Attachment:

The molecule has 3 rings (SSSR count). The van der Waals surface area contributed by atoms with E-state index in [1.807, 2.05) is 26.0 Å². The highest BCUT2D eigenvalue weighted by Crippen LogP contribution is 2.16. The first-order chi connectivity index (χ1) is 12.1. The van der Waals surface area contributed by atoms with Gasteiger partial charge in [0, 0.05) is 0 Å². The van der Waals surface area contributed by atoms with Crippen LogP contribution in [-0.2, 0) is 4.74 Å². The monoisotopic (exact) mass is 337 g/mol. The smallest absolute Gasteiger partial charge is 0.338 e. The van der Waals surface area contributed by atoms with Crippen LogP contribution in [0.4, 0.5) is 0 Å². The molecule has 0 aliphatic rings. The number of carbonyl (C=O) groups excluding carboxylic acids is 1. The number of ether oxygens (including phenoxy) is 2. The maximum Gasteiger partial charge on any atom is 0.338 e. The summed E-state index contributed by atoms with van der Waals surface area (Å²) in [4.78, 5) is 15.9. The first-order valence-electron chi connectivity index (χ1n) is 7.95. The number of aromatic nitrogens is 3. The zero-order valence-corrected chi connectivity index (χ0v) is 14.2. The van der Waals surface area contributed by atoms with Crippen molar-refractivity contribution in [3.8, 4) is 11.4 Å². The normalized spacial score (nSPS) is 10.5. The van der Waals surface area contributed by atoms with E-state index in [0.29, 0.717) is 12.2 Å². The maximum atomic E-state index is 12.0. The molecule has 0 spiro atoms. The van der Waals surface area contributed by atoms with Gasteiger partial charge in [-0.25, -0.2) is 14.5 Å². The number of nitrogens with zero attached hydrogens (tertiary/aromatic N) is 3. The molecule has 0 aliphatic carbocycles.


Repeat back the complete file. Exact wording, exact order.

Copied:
The molecule has 3 rings (SSSR count). The van der Waals surface area contributed by atoms with E-state index in [1.807, 2.05) is 26.0 Å². The highest BCUT2D eigenvalue weighted by Crippen LogP contribution is 2.16. The first-order chi connectivity index (χ1) is 12.1. The van der Waals surface area contributed by atoms with Gasteiger partial charge in [0, 0.05) is 0 Å². The van der Waals surface area contributed by atoms with Crippen LogP contribution in [-0.2, 0) is 4.74 Å². The monoisotopic (exact) mass is 337 g/mol. The smallest absolute Gasteiger partial charge is 0.338 e. The van der Waals surface area contributed by atoms with Crippen LogP contribution in [0.4, 0.5) is 0 Å². The molecule has 0 aliphatic rings. The number of carbonyl (C=O) groups excluding carboxylic acids is 1. The number of ether oxygens (including phenoxy) is 2. The maximum Gasteiger partial charge on any atom is 0.338 e. The summed E-state index contributed by atoms with van der Waals surface area (Å²) in [4.78, 5) is 15.9. The first-order valence-electron chi connectivity index (χ1n) is 7.95. The number of aromatic nitrogens is 3. The zero-order valence-corrected chi connectivity index (χ0v) is 14.2. The van der Waals surface area contributed by atoms with Crippen molar-refractivity contribution in [3.8, 4) is 11.4 Å². The normalized spacial score (nSPS) is 10.5. The van der Waals surface area contributed by atoms with E-state index in [0.29, 0.717) is 12.2 Å². The maximum atomic E-state index is 12.0. The molecule has 0 spiro atoms. The van der Waals surface area contributed by atoms with Gasteiger partial charge in [-0.25, -0.2) is 14.5 Å². The number of nitrogens with zero attached hydrogens (tertiary/aromatic N) is 3. The molecule has 0 aliphatic carbocycles.